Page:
WoW Factor: The curious treatment of alts in World of Warcraft Dragonflight

Hey, dude.

So now that first impressions are out of the way and I can focus on other things like making sure that my alts get up to Dragonflight in World of Warcraft, I realized something unusual. It was a very minor thing at first, but as I started doing a bit more planning it became clearer and clearer until there was simply no ignoring it: We kind of have less reason than usual to bring alts up through the game right now.

“What?” I hear you yelling at the screen. “This expansion is incredibly alt-friendly! We finally don’t have borrowed power nonsense or any of that! Are you high?” And to that I say: Not today! That’s more of a weekend thing. But cool your jets just a little because yes, this expansion is definitely much more alt-friendly than others. My statement is not about its friendliness to alts; it’s about its overall utility toward alts. That’s a different discussion.

Let’s just start by recapping all of the many, many ways in which Dragonflight is more alt-friendly than usual, shall we? For one thing, dragonriding and the glyphs associated with it are all account-wide. The campaign questline is explicitly a one-time thing, and once it’s done, players will just hop in with alts right into the meat of the expansion’s endgame. Major things unlocked via Renown are all account-wide. A lot of rewards are even explicitly cosmetic, which makes them even more account-wide than usual.

By contrast, let’s look at Shadowlands. Not only was Renown tracked separately across all of your alts, but every single alt started at zero and wasn’t even automatically allowed to skip the main story until reaching a certain point. There was a lot more irritating crap to take care of, and late-game catchups for the process were even more annoying. Dragonflight definitely makes it more straightforward to go in, get new alts going, and start exploring the Isles. Good changes. Very needed.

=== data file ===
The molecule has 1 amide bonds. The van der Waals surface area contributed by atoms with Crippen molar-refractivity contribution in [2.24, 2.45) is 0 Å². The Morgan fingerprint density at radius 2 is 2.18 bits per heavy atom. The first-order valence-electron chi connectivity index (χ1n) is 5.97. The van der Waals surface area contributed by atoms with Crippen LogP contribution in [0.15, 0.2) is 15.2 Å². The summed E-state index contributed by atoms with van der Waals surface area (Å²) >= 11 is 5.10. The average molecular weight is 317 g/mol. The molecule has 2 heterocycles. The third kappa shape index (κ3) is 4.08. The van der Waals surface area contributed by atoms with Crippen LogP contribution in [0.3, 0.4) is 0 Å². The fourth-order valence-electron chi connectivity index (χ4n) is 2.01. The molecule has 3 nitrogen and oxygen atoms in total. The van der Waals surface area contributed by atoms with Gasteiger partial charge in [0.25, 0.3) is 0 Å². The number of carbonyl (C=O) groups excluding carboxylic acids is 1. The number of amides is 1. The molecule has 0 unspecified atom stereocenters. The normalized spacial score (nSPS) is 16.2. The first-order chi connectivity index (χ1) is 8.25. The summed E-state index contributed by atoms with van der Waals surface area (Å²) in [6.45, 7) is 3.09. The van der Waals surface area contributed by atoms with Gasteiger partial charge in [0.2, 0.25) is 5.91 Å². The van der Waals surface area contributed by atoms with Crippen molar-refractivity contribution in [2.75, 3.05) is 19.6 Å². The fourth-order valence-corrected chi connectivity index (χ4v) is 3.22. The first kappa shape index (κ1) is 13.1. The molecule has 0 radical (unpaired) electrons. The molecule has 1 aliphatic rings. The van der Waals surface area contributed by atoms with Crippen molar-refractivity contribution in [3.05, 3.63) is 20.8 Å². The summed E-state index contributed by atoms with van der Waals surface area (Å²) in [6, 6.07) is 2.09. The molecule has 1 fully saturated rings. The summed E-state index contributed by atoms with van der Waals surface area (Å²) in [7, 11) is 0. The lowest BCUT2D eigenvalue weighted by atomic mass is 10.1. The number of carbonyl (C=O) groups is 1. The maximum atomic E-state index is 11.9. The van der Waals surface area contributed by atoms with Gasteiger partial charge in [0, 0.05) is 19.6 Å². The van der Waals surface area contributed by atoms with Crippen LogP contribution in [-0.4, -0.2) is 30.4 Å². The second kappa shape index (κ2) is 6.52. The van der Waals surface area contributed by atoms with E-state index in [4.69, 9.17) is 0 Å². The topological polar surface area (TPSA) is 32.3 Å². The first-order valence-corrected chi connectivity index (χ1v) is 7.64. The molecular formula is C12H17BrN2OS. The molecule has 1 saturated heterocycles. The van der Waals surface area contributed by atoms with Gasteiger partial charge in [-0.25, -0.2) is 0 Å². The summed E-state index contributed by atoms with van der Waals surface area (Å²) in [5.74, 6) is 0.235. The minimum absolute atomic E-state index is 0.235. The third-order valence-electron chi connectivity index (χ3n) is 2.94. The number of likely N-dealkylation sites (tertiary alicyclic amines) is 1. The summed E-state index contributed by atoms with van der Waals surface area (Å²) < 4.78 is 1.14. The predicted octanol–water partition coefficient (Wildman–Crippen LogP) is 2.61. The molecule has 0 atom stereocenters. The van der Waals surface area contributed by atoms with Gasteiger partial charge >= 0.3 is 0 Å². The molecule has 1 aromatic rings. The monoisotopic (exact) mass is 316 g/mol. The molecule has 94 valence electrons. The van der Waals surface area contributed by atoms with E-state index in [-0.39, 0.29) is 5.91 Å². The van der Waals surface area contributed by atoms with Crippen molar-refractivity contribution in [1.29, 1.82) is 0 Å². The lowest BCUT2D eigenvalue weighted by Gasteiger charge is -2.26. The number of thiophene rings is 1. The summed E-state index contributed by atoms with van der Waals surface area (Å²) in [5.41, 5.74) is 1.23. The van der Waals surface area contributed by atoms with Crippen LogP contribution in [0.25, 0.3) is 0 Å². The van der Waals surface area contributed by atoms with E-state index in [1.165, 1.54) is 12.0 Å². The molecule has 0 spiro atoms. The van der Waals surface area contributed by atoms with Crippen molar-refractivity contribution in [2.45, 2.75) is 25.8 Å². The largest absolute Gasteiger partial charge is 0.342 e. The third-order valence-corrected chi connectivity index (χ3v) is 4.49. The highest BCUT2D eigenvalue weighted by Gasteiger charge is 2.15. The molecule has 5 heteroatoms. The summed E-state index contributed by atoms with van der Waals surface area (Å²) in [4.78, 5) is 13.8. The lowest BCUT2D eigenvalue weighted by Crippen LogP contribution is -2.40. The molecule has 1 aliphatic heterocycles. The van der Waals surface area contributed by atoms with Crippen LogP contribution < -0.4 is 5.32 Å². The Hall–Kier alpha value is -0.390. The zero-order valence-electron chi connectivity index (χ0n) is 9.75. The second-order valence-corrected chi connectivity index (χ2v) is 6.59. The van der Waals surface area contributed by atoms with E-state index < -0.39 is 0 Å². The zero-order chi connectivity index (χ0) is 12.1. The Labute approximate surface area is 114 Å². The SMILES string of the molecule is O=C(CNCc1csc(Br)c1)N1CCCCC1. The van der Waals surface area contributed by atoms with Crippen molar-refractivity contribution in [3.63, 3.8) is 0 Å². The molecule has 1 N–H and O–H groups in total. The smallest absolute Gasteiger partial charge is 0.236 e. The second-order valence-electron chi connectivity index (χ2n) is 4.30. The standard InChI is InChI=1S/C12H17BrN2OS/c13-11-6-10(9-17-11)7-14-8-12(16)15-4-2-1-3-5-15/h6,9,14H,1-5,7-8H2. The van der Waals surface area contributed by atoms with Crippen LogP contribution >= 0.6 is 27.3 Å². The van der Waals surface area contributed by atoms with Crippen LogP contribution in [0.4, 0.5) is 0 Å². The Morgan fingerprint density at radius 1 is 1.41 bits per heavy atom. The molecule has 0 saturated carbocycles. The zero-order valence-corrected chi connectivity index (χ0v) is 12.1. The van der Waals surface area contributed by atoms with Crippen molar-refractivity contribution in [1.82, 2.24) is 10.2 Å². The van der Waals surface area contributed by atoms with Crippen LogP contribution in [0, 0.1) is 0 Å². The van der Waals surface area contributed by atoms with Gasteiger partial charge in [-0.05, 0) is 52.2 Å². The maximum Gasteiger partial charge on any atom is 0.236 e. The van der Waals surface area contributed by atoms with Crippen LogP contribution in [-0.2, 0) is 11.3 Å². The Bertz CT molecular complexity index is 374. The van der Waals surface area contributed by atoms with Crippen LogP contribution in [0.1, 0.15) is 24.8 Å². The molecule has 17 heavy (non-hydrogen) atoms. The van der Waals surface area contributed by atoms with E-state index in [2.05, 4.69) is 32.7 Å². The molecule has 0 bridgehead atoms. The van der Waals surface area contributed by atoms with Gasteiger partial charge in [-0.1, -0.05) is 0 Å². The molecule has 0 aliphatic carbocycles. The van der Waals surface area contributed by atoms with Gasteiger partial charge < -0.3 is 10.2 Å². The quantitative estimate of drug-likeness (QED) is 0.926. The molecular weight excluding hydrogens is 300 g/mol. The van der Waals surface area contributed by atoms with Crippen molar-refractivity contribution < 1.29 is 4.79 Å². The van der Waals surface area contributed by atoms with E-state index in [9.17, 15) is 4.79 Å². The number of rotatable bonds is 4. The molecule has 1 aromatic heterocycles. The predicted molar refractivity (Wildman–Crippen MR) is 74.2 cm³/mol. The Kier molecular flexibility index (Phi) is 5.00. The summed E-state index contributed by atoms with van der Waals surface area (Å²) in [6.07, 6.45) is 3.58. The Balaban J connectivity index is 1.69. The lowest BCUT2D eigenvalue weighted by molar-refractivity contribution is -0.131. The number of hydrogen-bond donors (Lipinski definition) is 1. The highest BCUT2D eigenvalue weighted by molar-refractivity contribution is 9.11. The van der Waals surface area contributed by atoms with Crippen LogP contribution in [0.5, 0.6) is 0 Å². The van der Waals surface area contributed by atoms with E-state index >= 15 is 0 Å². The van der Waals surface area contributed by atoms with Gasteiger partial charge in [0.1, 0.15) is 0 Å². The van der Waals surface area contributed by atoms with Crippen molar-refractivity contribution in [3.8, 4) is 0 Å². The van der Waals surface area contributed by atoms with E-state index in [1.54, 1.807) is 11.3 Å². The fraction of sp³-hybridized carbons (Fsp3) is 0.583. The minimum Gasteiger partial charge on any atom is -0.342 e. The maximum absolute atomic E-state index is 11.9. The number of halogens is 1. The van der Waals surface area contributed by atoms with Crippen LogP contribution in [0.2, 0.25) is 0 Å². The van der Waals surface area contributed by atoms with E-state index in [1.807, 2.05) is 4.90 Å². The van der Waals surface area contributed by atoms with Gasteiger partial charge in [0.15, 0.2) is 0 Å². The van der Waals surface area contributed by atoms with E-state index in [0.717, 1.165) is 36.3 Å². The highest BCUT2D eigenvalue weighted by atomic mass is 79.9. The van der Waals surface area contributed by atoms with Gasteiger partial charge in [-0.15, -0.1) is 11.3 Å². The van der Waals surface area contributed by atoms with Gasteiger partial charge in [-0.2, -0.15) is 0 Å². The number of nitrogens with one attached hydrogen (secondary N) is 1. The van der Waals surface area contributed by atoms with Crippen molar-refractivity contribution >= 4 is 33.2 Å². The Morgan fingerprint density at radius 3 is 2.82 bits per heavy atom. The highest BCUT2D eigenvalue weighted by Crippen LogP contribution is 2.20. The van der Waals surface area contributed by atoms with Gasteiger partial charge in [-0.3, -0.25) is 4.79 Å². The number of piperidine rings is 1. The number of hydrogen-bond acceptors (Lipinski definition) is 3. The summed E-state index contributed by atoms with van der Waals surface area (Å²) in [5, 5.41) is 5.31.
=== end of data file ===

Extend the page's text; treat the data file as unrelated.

Here’s the thing, though: What do you actually need your alts to do?

I’m not just being snarky with that question. While the game has always been designed that you do not strictly need alts, there’s also a strong sense of alts accomplishing things that would be impossible to accomplish on a main. No, I’m not just talking about silly nonsense like “my seven alts for pushing world first on the same class and spec let me use the one with the best luck to actually push for world first.” I mean serious differences.

Hello, Thanos Lite.

For example, in Legion the various Order Halls and artifact weapons had stories and unique rewards you could only get by taking part in these campaigns. Story quality varied wildly, but you did have at least a motivation for taking on all of these different stories. In Battle for Azeroth you had two very different factional storylines to follow over time, which theoretically meant you wanted at least one alt on both sides. (Not so much in practical terms because wow did that story stink, but the idea was there!) In Shadowlands you have four separate Covenants, each with different cosmetic rewards, and if you wanted to collect every appearance set from every Covenant you’d probably need a minimum of 16 alts to pick up everything.

Why would players do that to themselves? I don’t know, but if you really wanted that to be a thing, you had the option. Maybe you really like how the sets look, I don’t know. Some of them are nice and they have decent parts. And if you really want some future Night Elf Warrior to be rocking wood-based armor, well, here’s your option.

Now, ask yourself this: What, exactly, are alts going to be unlocking that’s unique to that alt in Dragonflight?